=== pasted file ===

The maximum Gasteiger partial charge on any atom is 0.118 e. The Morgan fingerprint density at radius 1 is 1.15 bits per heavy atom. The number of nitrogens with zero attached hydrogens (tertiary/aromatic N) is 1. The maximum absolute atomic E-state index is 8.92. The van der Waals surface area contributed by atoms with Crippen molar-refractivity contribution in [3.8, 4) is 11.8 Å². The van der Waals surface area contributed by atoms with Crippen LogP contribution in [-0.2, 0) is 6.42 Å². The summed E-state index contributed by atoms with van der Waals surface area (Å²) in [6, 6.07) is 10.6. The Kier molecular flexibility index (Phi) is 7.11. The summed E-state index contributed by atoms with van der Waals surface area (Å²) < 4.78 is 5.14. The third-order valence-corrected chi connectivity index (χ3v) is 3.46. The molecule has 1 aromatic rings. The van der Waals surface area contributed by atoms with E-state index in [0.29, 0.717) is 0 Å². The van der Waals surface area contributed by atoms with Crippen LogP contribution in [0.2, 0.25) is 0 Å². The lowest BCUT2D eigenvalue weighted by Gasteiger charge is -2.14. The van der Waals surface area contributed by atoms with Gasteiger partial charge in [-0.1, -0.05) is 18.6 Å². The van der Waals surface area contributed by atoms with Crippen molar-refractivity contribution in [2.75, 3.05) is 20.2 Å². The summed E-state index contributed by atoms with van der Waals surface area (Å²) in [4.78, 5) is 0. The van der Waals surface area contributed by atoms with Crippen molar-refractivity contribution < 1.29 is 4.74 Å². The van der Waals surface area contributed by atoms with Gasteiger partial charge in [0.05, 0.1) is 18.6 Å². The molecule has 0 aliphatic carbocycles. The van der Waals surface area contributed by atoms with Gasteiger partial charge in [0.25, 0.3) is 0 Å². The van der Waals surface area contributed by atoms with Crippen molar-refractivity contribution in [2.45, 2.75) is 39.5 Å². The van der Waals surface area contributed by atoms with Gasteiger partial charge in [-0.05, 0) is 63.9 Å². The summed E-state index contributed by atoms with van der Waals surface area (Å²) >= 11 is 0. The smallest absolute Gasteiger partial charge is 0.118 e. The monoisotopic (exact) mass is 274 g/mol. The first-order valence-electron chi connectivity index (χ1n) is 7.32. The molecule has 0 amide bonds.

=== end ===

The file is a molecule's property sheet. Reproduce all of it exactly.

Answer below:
The maximum Gasteiger partial charge on any atom is 0.118 e. The Morgan fingerprint density at radius 1 is 1.15 bits per heavy atom. The number of nitrogens with zero attached hydrogens (tertiary/aromatic N) is 1. The maximum absolute atomic E-state index is 8.92. The van der Waals surface area contributed by atoms with Crippen molar-refractivity contribution in [3.8, 4) is 11.8 Å². The van der Waals surface area contributed by atoms with Crippen LogP contribution in [-0.2, 0) is 6.42 Å². The summed E-state index contributed by atoms with van der Waals surface area (Å²) in [6, 6.07) is 10.6. The Kier molecular flexibility index (Phi) is 7.11. The summed E-state index contributed by atoms with van der Waals surface area (Å²) < 4.78 is 5.14. The third-order valence-corrected chi connectivity index (χ3v) is 3.46. The molecule has 1 aromatic rings. The van der Waals surface area contributed by atoms with E-state index in [0.29, 0.717) is 0 Å². The van der Waals surface area contributed by atoms with Crippen LogP contribution in [0.2, 0.25) is 0 Å². The lowest BCUT2D eigenvalue weighted by Gasteiger charge is -2.14. The van der Waals surface area contributed by atoms with Gasteiger partial charge in [-0.1, -0.05) is 18.6 Å². The van der Waals surface area contributed by atoms with Crippen molar-refractivity contribution in [2.75, 3.05) is 20.2 Å². The summed E-state index contributed by atoms with van der Waals surface area (Å²) in [4.78, 5) is 0. The van der Waals surface area contributed by atoms with Crippen molar-refractivity contribution < 1.29 is 4.74 Å². The van der Waals surface area contributed by atoms with Gasteiger partial charge in [0.05, 0.1) is 18.6 Å². The molecule has 0 aliphatic carbocycles. The van der Waals surface area contributed by atoms with Gasteiger partial charge in [0.25, 0.3) is 0 Å². The van der Waals surface area contributed by atoms with Crippen molar-refractivity contribution in [2.45, 2.75) is 39.5 Å². The van der Waals surface area contributed by atoms with Gasteiger partial charge in [-0.05, 0) is 63.9 Å². The summed E-state index contributed by atoms with van der Waals surface area (Å²) >= 11 is 0. The smallest absolute Gasteiger partial charge is 0.118 e. The monoisotopic (exact) mass is 274 g/mol. The first-order valence-electron chi connectivity index (χ1n) is 7.32. The molecule has 0 amide bonds.